There will about 25 more roller gin stands operating in the San Joaquin Valley this season to process what most likely will be the largest Pima cotton crop ever produced in the valley.
About a dozen of the 373 roller gin stands in 22 cotton gins slated to operate will be high speed versions developed at the USDA ginning lab in Mesilla Park, N. M. These modified stands now being built offer an enormous breakthrough in processing Extra Long Staple (ELS) cotton with the potential to increase ginning speeds by fourfold.
Earl Williams, president of California Cotton Ginners and Growers Association, told attendees at the Pima Production Summit '06 that if this new technology was employed in all SJV roller gins, this year's anticipated 260,000- acre/650,000-bale crop could be theoretically ginned in 20 days instead of the 79 it would require with conventional 1-bale-per hour roller gin stands.
With rising ginning costs, Williams said this new stand offers “something exciting and meaningful on the horizon.”
Pima growing costs are about equal to upland cottons. It is the ginning costs that make Pima more expensive to produce.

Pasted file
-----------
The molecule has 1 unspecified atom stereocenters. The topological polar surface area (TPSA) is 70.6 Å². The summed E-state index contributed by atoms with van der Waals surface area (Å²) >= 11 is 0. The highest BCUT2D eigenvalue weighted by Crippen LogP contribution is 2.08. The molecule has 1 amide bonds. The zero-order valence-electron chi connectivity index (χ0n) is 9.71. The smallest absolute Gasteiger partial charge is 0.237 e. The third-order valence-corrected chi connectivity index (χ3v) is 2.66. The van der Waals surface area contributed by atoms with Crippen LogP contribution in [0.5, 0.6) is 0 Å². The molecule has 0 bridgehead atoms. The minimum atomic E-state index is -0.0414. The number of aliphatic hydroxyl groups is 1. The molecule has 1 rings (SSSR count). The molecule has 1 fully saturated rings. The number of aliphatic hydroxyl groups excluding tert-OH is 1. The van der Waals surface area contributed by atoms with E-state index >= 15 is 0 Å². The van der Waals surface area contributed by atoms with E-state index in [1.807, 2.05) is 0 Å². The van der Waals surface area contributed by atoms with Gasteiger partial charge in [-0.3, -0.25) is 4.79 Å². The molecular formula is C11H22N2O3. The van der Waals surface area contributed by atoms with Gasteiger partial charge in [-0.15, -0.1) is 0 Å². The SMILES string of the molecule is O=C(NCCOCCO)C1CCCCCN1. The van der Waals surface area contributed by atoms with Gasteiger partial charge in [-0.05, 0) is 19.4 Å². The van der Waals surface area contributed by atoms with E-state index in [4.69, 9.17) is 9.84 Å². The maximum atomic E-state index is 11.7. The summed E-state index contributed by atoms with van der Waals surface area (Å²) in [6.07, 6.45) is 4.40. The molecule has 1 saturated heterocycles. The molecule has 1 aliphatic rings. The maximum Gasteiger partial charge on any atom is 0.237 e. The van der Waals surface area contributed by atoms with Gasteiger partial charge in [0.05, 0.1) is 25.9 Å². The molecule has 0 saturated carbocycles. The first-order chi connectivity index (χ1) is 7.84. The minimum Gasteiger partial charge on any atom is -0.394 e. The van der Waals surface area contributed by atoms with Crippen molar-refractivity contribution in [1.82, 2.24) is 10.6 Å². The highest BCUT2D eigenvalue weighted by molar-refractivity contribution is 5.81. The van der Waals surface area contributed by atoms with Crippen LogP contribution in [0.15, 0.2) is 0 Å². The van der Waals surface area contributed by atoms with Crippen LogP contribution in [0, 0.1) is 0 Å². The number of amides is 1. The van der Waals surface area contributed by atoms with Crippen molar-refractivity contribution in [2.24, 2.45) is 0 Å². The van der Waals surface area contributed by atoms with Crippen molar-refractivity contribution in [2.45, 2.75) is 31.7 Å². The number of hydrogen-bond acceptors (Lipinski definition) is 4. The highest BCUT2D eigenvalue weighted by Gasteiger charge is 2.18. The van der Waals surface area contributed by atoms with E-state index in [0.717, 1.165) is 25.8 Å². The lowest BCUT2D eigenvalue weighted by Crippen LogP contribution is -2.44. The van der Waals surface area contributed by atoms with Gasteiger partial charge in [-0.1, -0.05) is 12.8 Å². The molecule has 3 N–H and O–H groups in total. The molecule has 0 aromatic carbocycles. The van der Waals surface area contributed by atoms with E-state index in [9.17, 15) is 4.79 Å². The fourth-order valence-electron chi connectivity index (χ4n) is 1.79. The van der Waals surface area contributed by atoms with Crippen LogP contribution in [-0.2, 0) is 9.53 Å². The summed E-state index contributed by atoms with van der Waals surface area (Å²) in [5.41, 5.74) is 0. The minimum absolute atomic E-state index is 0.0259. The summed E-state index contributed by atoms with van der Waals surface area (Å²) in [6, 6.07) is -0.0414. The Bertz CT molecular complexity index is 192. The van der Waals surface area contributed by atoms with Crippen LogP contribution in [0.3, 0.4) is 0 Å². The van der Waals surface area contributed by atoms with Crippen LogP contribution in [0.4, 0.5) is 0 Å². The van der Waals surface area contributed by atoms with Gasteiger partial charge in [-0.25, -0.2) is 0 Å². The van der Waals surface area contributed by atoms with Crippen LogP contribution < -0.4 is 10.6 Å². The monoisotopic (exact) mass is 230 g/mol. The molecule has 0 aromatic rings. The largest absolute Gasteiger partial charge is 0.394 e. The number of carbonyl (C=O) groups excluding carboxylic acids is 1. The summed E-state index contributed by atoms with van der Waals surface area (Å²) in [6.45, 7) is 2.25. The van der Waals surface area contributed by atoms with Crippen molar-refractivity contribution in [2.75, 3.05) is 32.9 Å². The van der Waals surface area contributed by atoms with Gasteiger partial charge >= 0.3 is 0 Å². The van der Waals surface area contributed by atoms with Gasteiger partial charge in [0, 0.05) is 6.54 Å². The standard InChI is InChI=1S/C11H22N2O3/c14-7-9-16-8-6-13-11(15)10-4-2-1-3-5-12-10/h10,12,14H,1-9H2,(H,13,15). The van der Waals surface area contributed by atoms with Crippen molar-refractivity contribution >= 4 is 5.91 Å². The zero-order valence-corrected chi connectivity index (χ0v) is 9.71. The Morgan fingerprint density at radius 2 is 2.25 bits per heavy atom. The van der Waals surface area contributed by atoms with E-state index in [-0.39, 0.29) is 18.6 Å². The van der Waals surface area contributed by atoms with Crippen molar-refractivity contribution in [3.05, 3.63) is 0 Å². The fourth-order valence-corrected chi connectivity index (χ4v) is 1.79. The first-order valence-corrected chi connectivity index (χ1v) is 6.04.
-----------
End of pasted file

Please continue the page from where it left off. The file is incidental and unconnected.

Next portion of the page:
This new stand was tested last season in Arizona. However, only a limited amount of both short staple and ELS cotton was put through it, said Williams.
The “new” stand actually represents modifications to an existing stand, including increasing horsepower thereby increasing speed and adding fans to cool the rolls as well as other machinery adjustments.
“There are some pretty phenomenal expectations of this new roller stand. Unfortunately not enough cotton was run through the stand to answer some important questions, like the life of the rolls,” said Williams, explaining that one of the most expensive aspects of maintaining roller gins stands is changing worn out rolls.
“With increased speed, that means more heat and what that does to the life of the rolls is one of the questions that needs to be answered.”
Early indications are the higher speed does not degrade fiber quality.
Williams remains cautiously optimistic about this being a major breakthrough for the California cotton industry. “The cost savings for something like this would be unbelievable, not to mention to advantages to the grower of getting his cotton ginned more quickly.”
Williams did not mention it, but these new high-speed stands could have a significant impact on roller ginning Acala/upland cottons. When Pima prices are high, some mills will substitute roller-ginned Acalas and pay a premium over saw ginned upland prices. This happened last season.